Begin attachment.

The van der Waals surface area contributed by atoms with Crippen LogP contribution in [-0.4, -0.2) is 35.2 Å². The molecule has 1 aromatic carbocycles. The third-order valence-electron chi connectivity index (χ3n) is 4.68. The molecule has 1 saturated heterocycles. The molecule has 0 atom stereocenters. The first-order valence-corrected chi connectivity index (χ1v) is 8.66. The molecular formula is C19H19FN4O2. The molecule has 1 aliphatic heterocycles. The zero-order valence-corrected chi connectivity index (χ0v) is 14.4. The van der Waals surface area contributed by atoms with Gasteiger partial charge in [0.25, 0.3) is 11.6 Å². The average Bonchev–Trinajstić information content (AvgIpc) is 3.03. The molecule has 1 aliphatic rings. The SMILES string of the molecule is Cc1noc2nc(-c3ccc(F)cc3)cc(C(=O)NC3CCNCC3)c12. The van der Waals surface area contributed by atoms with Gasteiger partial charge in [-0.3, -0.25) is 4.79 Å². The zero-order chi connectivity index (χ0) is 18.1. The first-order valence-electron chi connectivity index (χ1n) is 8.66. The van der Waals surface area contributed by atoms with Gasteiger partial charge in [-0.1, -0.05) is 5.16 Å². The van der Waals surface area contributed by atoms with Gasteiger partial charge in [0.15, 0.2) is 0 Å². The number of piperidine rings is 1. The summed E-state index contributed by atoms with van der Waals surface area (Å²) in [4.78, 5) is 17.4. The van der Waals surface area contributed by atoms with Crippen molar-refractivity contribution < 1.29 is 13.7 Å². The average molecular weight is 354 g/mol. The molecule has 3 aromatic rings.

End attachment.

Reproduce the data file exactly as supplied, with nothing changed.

The van der Waals surface area contributed by atoms with Crippen LogP contribution in [-0.4, -0.2) is 35.2 Å². The molecule has 1 aromatic carbocycles. The third-order valence-electron chi connectivity index (χ3n) is 4.68. The molecule has 1 saturated heterocycles. The molecule has 0 atom stereocenters. The first-order valence-corrected chi connectivity index (χ1v) is 8.66. The molecular formula is C19H19FN4O2. The molecule has 1 aliphatic heterocycles. The zero-order valence-corrected chi connectivity index (χ0v) is 14.4. The van der Waals surface area contributed by atoms with Gasteiger partial charge in [0.25, 0.3) is 11.6 Å². The average Bonchev–Trinajstić information content (AvgIpc) is 3.03. The molecule has 1 aliphatic rings. The SMILES string of the molecule is Cc1noc2nc(-c3ccc(F)cc3)cc(C(=O)NC3CCNCC3)c12. The van der Waals surface area contributed by atoms with Gasteiger partial charge in [-0.3, -0.25) is 4.79 Å². The zero-order chi connectivity index (χ0) is 18.1. The first-order valence-electron chi connectivity index (χ1n) is 8.66. The van der Waals surface area contributed by atoms with Gasteiger partial charge in [-0.1, -0.05) is 5.16 Å². The van der Waals surface area contributed by atoms with Gasteiger partial charge in [0.15, 0.2) is 0 Å². The number of piperidine rings is 1. The summed E-state index contributed by atoms with van der Waals surface area (Å²) in [4.78, 5) is 17.4. The van der Waals surface area contributed by atoms with Crippen molar-refractivity contribution < 1.29 is 13.7 Å². The average molecular weight is 354 g/mol. The molecule has 3 aromatic rings.